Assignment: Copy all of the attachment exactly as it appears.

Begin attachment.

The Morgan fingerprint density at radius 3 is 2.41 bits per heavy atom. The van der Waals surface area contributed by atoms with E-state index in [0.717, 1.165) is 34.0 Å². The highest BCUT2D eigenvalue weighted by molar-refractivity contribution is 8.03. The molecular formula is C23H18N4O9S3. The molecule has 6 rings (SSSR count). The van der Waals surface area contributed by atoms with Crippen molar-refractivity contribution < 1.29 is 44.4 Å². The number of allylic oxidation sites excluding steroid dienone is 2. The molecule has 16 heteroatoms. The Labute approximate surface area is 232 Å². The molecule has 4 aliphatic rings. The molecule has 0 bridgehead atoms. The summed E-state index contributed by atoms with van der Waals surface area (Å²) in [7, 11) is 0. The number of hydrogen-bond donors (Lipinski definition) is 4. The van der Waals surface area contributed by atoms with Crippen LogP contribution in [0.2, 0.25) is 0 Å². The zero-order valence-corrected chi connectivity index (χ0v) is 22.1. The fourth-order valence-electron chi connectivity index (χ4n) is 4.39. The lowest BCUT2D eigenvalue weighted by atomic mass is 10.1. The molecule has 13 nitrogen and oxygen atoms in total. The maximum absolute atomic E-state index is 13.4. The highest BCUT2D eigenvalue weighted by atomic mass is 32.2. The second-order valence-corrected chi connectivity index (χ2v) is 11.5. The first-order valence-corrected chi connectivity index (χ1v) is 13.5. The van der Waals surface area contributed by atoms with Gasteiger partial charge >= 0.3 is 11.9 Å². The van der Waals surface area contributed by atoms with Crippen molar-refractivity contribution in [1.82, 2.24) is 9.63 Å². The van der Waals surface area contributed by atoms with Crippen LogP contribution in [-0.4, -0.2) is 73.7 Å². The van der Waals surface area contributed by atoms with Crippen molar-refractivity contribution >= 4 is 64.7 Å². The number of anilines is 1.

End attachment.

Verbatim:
The Morgan fingerprint density at radius 3 is 2.41 bits per heavy atom. The van der Waals surface area contributed by atoms with E-state index in [0.717, 1.165) is 34.0 Å². The highest BCUT2D eigenvalue weighted by molar-refractivity contribution is 8.03. The molecular formula is C23H18N4O9S3. The molecule has 6 rings (SSSR count). The van der Waals surface area contributed by atoms with Crippen molar-refractivity contribution < 1.29 is 44.4 Å². The number of allylic oxidation sites excluding steroid dienone is 2. The molecule has 16 heteroatoms. The Labute approximate surface area is 232 Å². The molecule has 4 aliphatic rings. The molecule has 0 bridgehead atoms. The summed E-state index contributed by atoms with van der Waals surface area (Å²) in [7, 11) is 0. The number of hydrogen-bond donors (Lipinski definition) is 4. The van der Waals surface area contributed by atoms with Crippen LogP contribution in [0.2, 0.25) is 0 Å². The zero-order valence-corrected chi connectivity index (χ0v) is 22.1. The fourth-order valence-electron chi connectivity index (χ4n) is 4.39. The lowest BCUT2D eigenvalue weighted by atomic mass is 10.1. The molecule has 13 nitrogen and oxygen atoms in total. The maximum absolute atomic E-state index is 13.4. The highest BCUT2D eigenvalue weighted by atomic mass is 32.2. The second-order valence-corrected chi connectivity index (χ2v) is 11.5. The first-order valence-corrected chi connectivity index (χ1v) is 13.5. The van der Waals surface area contributed by atoms with Gasteiger partial charge >= 0.3 is 11.9 Å². The van der Waals surface area contributed by atoms with Crippen molar-refractivity contribution in [1.82, 2.24) is 9.63 Å². The van der Waals surface area contributed by atoms with Crippen LogP contribution in [-0.4, -0.2) is 73.7 Å². The van der Waals surface area contributed by atoms with Crippen molar-refractivity contribution >= 4 is 64.7 Å². The number of anilines is 1.